CPI(ML): A ‘very rare kind of election, almost people’s movement’ in Bihar

'The main reason (for the Grand Alliance not winning as many seats as it expected) could be the third phase of elections, in Seemanchal etc. The BJP unleashed a very vicious kind of communal campaign,' said CPI(ML)’s General Secretary Dipankar Bhattacharya

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After a good performance in Bihar assembly elections, the CPI(ML)’s general secretary Dipankar Bhattacharya has opined that the Left parties contesting in 50 seats would have been ‘reasonable.’

The Left bagged 16 of the 29 seats they contested in Bihar with the CPI(ML) winning 12. Bhattacharya said they were expecting a “stronger performance” of the Mahagathbandhan and the Left as this was a “very rare kind of election”.

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In an interview with Indian Express, Bhattacharya said, “We were in fact expecting a stronger performance of the Mahagathbandhan and the Left, because this was a very rare kind of election, almost a people’s movement. It looked like an upsurge of the youth. It was refreshing to see people shape the agenda with employment, education, basic issues. That kind of an environment helps the Left… All through the lockdown we were active, stood by the people.


“And the so-called double-engine government (if the NDA was in power at the state and in the Centre), people found both the engines were driverless (at the time)… Our comrades reached out with rations, we did relief work in flood-affected areas. I think this role of the Left during the lockdown helped us.”

He said 50 seats for the Left would have been “reasonable” in Bihar. The Congress had contested in 70 but won only 19.

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“In India, elections are much more unequal now, given the kind of grip the Central government has, the BJP has… It’s not like America, where the media, a lot of institutions, were up against the Trump administration. Here the kind of grip that the Central government exercises, enjoys over many institutions in shaping popular opinion, public perception… through their propaganda machinery… that plays an important role. The other thing is the Opposition alliance.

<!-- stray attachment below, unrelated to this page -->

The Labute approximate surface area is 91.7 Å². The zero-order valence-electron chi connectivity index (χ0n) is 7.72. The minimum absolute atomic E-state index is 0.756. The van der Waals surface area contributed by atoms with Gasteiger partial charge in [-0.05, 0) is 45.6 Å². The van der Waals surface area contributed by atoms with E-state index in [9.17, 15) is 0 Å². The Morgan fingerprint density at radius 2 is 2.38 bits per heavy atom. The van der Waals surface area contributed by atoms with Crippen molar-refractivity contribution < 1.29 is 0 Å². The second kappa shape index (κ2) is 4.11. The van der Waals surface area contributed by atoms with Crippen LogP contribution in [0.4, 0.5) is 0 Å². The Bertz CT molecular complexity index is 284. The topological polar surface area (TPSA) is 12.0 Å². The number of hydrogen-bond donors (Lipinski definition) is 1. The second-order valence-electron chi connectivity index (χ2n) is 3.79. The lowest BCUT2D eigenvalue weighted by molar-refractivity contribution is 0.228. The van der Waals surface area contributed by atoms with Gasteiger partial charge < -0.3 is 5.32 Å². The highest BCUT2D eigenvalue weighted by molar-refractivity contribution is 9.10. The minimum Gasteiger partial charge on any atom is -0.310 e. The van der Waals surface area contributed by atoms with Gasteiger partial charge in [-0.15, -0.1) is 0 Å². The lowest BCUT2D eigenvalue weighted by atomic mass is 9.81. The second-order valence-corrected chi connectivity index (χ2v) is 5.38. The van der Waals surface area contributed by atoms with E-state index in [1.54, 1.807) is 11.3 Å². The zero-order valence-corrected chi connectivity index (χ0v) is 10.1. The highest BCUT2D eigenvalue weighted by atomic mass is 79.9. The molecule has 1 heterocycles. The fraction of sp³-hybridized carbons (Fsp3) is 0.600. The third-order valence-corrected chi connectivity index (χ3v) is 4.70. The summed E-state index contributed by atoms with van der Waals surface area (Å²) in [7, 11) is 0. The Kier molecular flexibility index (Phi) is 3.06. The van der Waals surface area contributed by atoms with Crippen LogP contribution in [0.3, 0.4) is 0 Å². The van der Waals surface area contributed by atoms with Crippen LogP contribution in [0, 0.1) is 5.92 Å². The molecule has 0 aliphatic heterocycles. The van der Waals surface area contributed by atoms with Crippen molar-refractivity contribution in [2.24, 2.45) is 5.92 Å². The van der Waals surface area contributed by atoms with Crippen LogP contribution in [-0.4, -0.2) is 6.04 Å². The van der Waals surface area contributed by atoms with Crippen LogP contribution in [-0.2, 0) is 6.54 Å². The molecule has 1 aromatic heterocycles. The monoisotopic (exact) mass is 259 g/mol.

“I think if we could have formed an alliance earlier and the seat allocation was more rational — for example, at least 50 seats for the Left and 50 seats for the Congress would have been a more reasonable, fair distribution… If we could have decided a little earlier… it took a long time to decide on seat allocation and everything,” he said.

Bhattacharya felt the Grand Alliance lost out in the third phase of elections on November 7 compared to the previous two phases due to the BJP’s “very vicious kind of communal campaign”.

“The main reason (for the Grand Alliance not winning as many seats as it expected) could be the third phase of elections, in Seemanchal etc. The BJP unleashed a very vicious kind of communal campaign. So (there was) communal polarisation and maybe some division of votes because of the AIMIM,” he explained.

When asked about West Bengal, he said, “In West Bengal and Assam, the number one priority of the Left must be to stop the BJP…I think the Left has to get its act together in Bengal. So rather than competing with the BJP in opposing the Trinamool…it should be the other way around. Of course we will oppose the Trinamool wherever necessary, but let us contend with it against the BJP. The BJP has to be recognised as the No. 1 threat to democracy across the country and also inside West Bengal.”